Princeton couple’s 13 captive grandchildren forced to shower once a year, strangled, not allowed to go to bathroom: Prosecutor

(ABC NEWS) – The California parents accused of starving and shackling their 13 children allegedly forced them to shower only once a year, never took them to a dentist, and strangled and beat them routinely, prosecutors said today.

David Turpin, 57, and Louise Turpin, 49, were arrested on charges of torture and child endangerment after their children were found Sunday at their home. The Riverside County Sheriff’s Office described the residence as “dark and foul-smelling.”

Betty Turpin and her husband James Turpin of Princeton, West Virginia visited her son’s family for five days at their previous home in Murrieta, California.

Betty Turpin told the Southern California News Group on Wednesday that they are still in shock from learning that her son and his wife were arrested this week, their children, ages 2 to 29, found malnourished with some in shackles.

The “depraved” details were shared in a press conference led by Riverside County District Attorney Mike Hestrin today.

The abuse intensified when the family moved from Texas to California, Hestrin said. The victims reported that the punishments started many years ago with their parents tying them up, first with ropes. When one victim was able to escape the ropes, “these defendants eventually began using chains and padlocks,” Hestrin said.

The punishments lasted weeks or months at a time, he said.

The victims weren’t released from their chains even to go to the bathroom, Hestrin said. They were also not allowed to shower more than once a year, he said.

If the children washed their hands above the wrist, they were accused of playing in the water and were chained up, Hestrin said. None have ever seen a dentist and they haven’t been to a doctor in over four years, he added.

Hestrin said the parents would buy food including pies and “leave it on the counter, let the children look at it, but not eat the food.”

“Supposedly homeschooled, the children lacked even basic knowledge of life. Many of the children didn’t know what a police officer was,” Hestrin said. When a 17-year-old was “asked if there was medication or pills in the home, [the teen] didn’t know what medication or pills were.”

Hestrin added, “The only thing the children were allowed to do in their room or chained up was to write in journals, we now have recovered those journals — hundreds of them. And we are combing through them.”

Hestrin said that at least one of the older victims attended some outside classes. “Louise Turpin would accompany him, wait outside the classroom for him. When he was finished with class, she would take him home,” Hestrin said.

The children were not allowed to have toys, although many toys were found in the house in their original packaging, never opened, Hestrin said.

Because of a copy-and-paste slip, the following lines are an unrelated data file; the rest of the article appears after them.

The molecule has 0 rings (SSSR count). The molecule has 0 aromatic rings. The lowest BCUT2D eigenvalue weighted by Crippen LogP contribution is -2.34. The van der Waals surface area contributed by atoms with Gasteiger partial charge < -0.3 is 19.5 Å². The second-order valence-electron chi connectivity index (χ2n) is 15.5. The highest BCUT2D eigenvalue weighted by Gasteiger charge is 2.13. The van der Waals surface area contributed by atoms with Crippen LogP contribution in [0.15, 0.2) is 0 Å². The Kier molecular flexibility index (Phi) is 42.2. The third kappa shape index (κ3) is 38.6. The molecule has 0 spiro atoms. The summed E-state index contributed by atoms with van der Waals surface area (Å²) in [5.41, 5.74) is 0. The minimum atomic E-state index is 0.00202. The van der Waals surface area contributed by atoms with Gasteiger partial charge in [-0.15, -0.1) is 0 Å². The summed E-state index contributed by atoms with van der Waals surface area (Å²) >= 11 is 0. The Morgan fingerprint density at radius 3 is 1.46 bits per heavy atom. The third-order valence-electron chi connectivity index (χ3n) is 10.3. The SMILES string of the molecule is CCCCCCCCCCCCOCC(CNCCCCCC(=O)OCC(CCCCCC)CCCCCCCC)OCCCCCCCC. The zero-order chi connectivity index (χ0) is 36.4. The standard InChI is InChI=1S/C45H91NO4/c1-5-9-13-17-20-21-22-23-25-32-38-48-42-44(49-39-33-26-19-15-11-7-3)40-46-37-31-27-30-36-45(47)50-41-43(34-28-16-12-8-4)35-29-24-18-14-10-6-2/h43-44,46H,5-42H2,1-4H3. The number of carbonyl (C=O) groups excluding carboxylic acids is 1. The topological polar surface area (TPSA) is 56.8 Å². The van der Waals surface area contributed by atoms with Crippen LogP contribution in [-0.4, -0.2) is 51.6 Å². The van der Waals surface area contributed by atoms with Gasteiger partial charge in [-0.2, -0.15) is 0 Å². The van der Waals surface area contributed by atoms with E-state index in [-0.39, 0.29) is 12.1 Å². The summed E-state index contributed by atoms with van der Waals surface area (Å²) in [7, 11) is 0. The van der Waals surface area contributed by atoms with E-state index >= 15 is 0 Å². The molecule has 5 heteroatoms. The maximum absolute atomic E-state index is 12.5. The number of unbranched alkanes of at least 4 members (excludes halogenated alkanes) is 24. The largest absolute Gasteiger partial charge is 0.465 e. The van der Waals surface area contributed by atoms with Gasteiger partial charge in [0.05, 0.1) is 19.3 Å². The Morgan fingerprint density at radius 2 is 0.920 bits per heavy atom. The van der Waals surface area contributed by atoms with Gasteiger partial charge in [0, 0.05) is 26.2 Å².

The family would “sleep all day” and be “up all night,” typically going to sleep around 4 or 5 a.m., he said.

The children were rescued Sunday after one of the children — a 17-year-old girl — allegedly escaped through a window and called 911. Responding officers said the teen was slightly emaciated and “appeared to be only 10 years old.”

Hestrin said the 17-year-old worked on a plan to escape for more than two years with her siblings. He said another sibling escaped with her, but that sibling became afraid and returned to the house.

When authorities arrived, three victims were discovered chained up, Hestrin said, adding that the Turpins managed to get two victims unchained before deputies entered. He said a 22-year-old old remained chained to the bed when officials came inside.

All the victims except for the toddler are severely malnourished, Hestrin said, adding that the eldest victim — a 29-year-old woman — weighs only 82 pounds. He said another child, a 12-year-old, is the weight of an average 7-year-old.

The victims have since been hospitalized for treatment. Doctors told ABC News the siblings were starved for years.

Hestin added that prosecutors believe all the children were born at hospitals.

Child Protective Services said it is receiving calls from around the world from people who want to help the siblings financially. Because the agency does not want the siblings to be taxed for the money they receive, it is setting up a fund for them to go through the Riverside County Regional Medical Center Foundation. All GoFundMe campaigns that claim they benefit the siblings are fake, CPS said.

The agency also listed the clothes that are needed for the adult patients, which are almost all in children’s sizes, a graphic released by Corona Chamber of Commerce showed.

Criminal charges were filed today against the parents, including torture. The Turpins are expected to be arraigned today, where they will be represented by attorneys with the Riverside County Public Defender’s Office.

If convicted on all charges, they face up to 94 years to life in prison, officials said.

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